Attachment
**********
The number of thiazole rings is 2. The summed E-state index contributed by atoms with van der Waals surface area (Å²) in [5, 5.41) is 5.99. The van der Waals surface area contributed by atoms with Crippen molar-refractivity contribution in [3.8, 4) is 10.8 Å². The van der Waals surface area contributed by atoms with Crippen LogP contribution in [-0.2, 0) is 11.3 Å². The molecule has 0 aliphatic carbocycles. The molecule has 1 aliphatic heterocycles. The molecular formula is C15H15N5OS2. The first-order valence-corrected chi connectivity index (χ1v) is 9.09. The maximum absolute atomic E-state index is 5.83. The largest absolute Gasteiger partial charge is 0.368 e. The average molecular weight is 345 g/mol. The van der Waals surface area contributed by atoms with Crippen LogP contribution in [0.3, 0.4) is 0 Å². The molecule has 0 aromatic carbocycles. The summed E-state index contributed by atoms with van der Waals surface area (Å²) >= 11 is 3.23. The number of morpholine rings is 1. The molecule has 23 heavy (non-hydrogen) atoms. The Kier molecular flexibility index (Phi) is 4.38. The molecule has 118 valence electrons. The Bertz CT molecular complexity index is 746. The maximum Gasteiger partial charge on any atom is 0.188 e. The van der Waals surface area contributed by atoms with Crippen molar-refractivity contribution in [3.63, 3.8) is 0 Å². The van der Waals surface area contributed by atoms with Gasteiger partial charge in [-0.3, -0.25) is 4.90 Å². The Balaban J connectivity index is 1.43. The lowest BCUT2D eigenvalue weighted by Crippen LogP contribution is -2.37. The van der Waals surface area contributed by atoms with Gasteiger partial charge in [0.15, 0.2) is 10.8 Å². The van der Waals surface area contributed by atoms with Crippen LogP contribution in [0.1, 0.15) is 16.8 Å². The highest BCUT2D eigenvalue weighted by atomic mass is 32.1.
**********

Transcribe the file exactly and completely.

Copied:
The number of thiazole rings is 2. The summed E-state index contributed by atoms with van der Waals surface area (Å²) in [5, 5.41) is 5.99. The van der Waals surface area contributed by atoms with Crippen molar-refractivity contribution in [3.8, 4) is 10.8 Å². The van der Waals surface area contributed by atoms with Crippen LogP contribution in [-0.2, 0) is 11.3 Å². The molecule has 0 aliphatic carbocycles. The molecule has 1 aliphatic heterocycles. The molecular formula is C15H15N5OS2. The first-order valence-corrected chi connectivity index (χ1v) is 9.09. The maximum absolute atomic E-state index is 5.83. The largest absolute Gasteiger partial charge is 0.368 e. The average molecular weight is 345 g/mol. The van der Waals surface area contributed by atoms with Crippen LogP contribution in [0.3, 0.4) is 0 Å². The molecule has 0 aromatic carbocycles. The summed E-state index contributed by atoms with van der Waals surface area (Å²) >= 11 is 3.23. The number of morpholine rings is 1. The molecule has 23 heavy (non-hydrogen) atoms. The Kier molecular flexibility index (Phi) is 4.38. The molecule has 118 valence electrons. The Bertz CT molecular complexity index is 746. The maximum Gasteiger partial charge on any atom is 0.188 e. The van der Waals surface area contributed by atoms with Crippen molar-refractivity contribution in [3.63, 3.8) is 0 Å². The van der Waals surface area contributed by atoms with Gasteiger partial charge in [-0.3, -0.25) is 4.90 Å². The Balaban J connectivity index is 1.43. The lowest BCUT2D eigenvalue weighted by Crippen LogP contribution is -2.37. The van der Waals surface area contributed by atoms with Gasteiger partial charge in [0.15, 0.2) is 10.8 Å². The van der Waals surface area contributed by atoms with Crippen LogP contribution in [0.1, 0.15) is 16.8 Å². The highest BCUT2D eigenvalue weighted by atomic mass is 32.1.